The Georgia Arbitration Code “shall apply to all disputes in which the parties thereto have agreed in writing to arbitrate and shall provide the exclusive means by which agreements to arbitrate disputes can be enforced.” OCGA § 9-9-2(c). The Code sets forth four statutory grounds for vacating an arbitration award upon the application of a party subject to the award. The arbitration award shall be vacated if the court finds that the rights of the applying party were prejudiced by “(1) Corruption, fraud, or misconduct in procuring the award; (2) Partiality of an arbitrator appointed as a neutral; (3) An overstepping by the arbitrators of their authority or such imperfect execution of it that a final and definite award upon the subject matter submitted was not made; or (4) A failure to follow the procedure of this part, unless the party applying to vacate the award continued with the arbitration with notice of this failure and without objection.” OCGA § 9-9-13(b). These four grounds are “the exclusive grounds for vacating an arbitration award.” Greene v. Hundley, 266 Ga. 592, 595, 468 S.E.2d 350 (1996). Herein, grounds 1, 2, and 4 are not applicable. Appellant challenges the awards made to the six appellees on the same ground: the umpire allegedly overstepped and imperfectly executed his authority as proscribed by OCGA § 9-9-13(b)(3) when he “went beyond the scope of authority granted him by the settlement agreement and manifestly disregarded Georgia law regarding the consideration of intrinsic and historical value, replacement cost, in arriving at fair market value” of appellees' properties.1 Held:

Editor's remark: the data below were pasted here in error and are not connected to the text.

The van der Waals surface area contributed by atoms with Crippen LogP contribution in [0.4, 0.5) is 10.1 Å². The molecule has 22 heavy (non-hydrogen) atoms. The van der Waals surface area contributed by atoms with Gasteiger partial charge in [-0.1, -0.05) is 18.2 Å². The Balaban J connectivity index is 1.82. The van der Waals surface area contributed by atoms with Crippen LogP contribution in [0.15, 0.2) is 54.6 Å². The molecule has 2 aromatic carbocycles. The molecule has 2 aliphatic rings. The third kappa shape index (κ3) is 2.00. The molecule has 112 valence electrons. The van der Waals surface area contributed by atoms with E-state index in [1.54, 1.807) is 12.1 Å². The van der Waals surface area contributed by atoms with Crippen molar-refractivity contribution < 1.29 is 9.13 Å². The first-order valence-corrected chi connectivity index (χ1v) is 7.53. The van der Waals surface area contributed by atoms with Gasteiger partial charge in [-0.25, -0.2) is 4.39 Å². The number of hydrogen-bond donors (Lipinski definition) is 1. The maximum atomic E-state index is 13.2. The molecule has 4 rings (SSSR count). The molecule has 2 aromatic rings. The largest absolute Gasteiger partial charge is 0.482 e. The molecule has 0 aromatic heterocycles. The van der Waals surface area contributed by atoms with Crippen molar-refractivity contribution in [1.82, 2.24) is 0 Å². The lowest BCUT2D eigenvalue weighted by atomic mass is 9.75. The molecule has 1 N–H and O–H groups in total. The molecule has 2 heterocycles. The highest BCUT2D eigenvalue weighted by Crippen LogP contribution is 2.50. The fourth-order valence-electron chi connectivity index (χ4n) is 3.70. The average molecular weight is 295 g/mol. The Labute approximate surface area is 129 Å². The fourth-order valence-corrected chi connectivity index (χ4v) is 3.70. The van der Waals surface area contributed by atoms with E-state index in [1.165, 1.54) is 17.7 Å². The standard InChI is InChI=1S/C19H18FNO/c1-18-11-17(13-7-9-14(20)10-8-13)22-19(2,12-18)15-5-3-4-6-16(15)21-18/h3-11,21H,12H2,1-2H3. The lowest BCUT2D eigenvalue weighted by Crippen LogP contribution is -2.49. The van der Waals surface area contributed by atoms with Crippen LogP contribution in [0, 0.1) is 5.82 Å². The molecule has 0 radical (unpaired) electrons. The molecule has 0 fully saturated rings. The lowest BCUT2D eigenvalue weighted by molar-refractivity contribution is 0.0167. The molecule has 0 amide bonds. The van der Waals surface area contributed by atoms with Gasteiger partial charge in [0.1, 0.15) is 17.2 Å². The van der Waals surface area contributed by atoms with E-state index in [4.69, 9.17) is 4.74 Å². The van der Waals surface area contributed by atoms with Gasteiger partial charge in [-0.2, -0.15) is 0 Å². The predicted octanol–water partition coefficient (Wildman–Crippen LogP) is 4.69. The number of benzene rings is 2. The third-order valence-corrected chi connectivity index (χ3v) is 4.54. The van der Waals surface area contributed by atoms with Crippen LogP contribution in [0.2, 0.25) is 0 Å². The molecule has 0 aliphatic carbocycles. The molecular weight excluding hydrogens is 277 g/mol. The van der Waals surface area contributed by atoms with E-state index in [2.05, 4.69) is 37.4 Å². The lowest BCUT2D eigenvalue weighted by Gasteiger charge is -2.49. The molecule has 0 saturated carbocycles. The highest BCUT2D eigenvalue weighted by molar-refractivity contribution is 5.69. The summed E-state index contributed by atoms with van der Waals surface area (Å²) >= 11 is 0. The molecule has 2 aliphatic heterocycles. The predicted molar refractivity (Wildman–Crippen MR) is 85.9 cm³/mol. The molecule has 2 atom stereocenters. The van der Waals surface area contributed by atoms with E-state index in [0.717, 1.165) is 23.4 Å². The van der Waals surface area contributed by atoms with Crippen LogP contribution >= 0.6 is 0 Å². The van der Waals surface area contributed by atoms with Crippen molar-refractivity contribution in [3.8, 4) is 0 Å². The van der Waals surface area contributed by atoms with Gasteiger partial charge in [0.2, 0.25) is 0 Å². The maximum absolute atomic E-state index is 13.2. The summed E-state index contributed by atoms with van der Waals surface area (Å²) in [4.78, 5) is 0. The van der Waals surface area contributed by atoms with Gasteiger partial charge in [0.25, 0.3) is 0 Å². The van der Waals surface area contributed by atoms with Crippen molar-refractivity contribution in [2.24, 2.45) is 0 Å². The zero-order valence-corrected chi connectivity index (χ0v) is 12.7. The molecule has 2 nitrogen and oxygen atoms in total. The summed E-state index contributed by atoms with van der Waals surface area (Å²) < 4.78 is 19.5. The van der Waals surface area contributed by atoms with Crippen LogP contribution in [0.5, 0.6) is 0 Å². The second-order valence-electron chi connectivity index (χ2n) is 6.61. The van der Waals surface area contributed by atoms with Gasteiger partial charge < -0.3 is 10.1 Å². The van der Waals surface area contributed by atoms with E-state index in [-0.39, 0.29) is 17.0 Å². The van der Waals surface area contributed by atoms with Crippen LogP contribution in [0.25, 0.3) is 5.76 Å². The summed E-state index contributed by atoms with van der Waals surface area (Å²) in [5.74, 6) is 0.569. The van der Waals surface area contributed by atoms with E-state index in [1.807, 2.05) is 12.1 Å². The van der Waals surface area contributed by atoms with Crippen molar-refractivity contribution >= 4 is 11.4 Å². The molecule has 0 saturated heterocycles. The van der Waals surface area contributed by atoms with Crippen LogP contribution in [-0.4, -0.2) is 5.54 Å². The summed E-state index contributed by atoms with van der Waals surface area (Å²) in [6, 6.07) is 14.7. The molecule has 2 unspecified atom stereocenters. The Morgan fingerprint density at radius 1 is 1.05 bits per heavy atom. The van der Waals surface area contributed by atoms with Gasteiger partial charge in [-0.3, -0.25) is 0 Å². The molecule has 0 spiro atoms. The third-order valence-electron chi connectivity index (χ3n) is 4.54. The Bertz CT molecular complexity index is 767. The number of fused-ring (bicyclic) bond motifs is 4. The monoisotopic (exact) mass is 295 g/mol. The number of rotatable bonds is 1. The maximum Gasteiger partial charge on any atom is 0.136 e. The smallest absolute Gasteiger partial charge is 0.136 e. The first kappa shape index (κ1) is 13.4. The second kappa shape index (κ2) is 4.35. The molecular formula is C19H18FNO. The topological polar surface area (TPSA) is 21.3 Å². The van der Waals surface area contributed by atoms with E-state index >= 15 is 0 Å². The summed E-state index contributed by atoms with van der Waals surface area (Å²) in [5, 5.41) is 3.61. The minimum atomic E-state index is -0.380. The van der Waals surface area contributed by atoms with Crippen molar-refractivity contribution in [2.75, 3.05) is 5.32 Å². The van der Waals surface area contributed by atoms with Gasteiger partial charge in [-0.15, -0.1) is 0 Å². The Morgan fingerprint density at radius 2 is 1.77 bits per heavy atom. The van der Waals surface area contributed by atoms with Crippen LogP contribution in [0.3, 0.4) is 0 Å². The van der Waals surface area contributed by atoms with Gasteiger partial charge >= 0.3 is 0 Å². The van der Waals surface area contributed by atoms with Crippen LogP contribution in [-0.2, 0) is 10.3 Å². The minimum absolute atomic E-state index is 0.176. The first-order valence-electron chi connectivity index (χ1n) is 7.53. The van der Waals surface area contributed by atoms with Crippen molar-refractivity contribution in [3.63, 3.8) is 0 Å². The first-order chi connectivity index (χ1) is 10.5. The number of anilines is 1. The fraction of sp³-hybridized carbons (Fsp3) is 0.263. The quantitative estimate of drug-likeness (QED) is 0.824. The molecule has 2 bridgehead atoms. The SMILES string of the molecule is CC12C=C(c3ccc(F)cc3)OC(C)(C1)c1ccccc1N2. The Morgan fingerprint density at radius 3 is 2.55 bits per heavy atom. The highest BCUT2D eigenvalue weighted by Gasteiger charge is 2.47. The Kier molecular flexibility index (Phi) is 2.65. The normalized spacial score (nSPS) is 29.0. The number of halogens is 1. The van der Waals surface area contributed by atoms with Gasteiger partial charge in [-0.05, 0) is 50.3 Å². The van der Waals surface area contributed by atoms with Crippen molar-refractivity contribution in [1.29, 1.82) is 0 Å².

1. Appellant contends that “the umpire's awards do not draw their essence from the settlement agreement and reflect a dispensing of the umpire's personal notions of justice,” because the umpire utilized the intrinsic, historic, and denominational 2 value of the properties, as well as replacement cost, to arrive at an award; appellant contends that “the gravamen of the settlement agreement as it relates to these awards is that AGLC agreed to buy the property for its fair market value.” (Emphasis in original.) Appellant argues that “it is evident from the Holding and the language in the Awards, that the umpire in fact decided to dispense ‘his own brand of industrial justice’ by awarding settlement amounts which he believed to be ‘fair.’ While this may be a laudable endeavor, it is not an endeavor with which he was charged under the terms of the settlement agreement approved by the Court.” We disagree.
The Agreement specifically authorized the umpire to utilize measures above and beyond traditional calculations of “fair market value,” to which traditional calculations appellant now wishes strict adherence. Clearly, “intrinsic, historic, and denominational value” and “replacement costs” are outside the scope of a standard “fair market value” evaluation as defined by appellant. “Fair market value” is defined as the price at which the property would change hands between a willing buyer and a willing seller, neither being under any compulsion to buy or to sell and both having reasonable knowledge of relevant facts. See Wright v. MARTA, 248 Ga. 372, 375, 283 S.E.2d 466 (1981). Obviously, strict adherence to such definition cannot be accomplished in the instant case where the sellers are not willing, the buyer is being compelled to do so by lawsuit. Moreover, the terms of the Agreement specifically permit other relevant considerations. The fact that all parties agreed that these additional considerations would be included in a determination of the settlement amounts warrants an expectation that the umpire would bow to notions of “fairness” and base the settlement amounts upon more than a strict “fair market value” analysis. “[The] interpretation, meaning, or intent of the agreement [is] a matter clearly within the scope of the arbitrators' authority.” Banderas v. Doman, 224 Ga.App. 198, 199, 480 S.E.2d 252 (1997). Hence, the umpire did not overstep his authority in awarding settlement amounts which encompass notions of fair market value, intrinsic, denominational, and historic value, as well as replacement cost. Such were permissible considerations under the terms of the Agreement.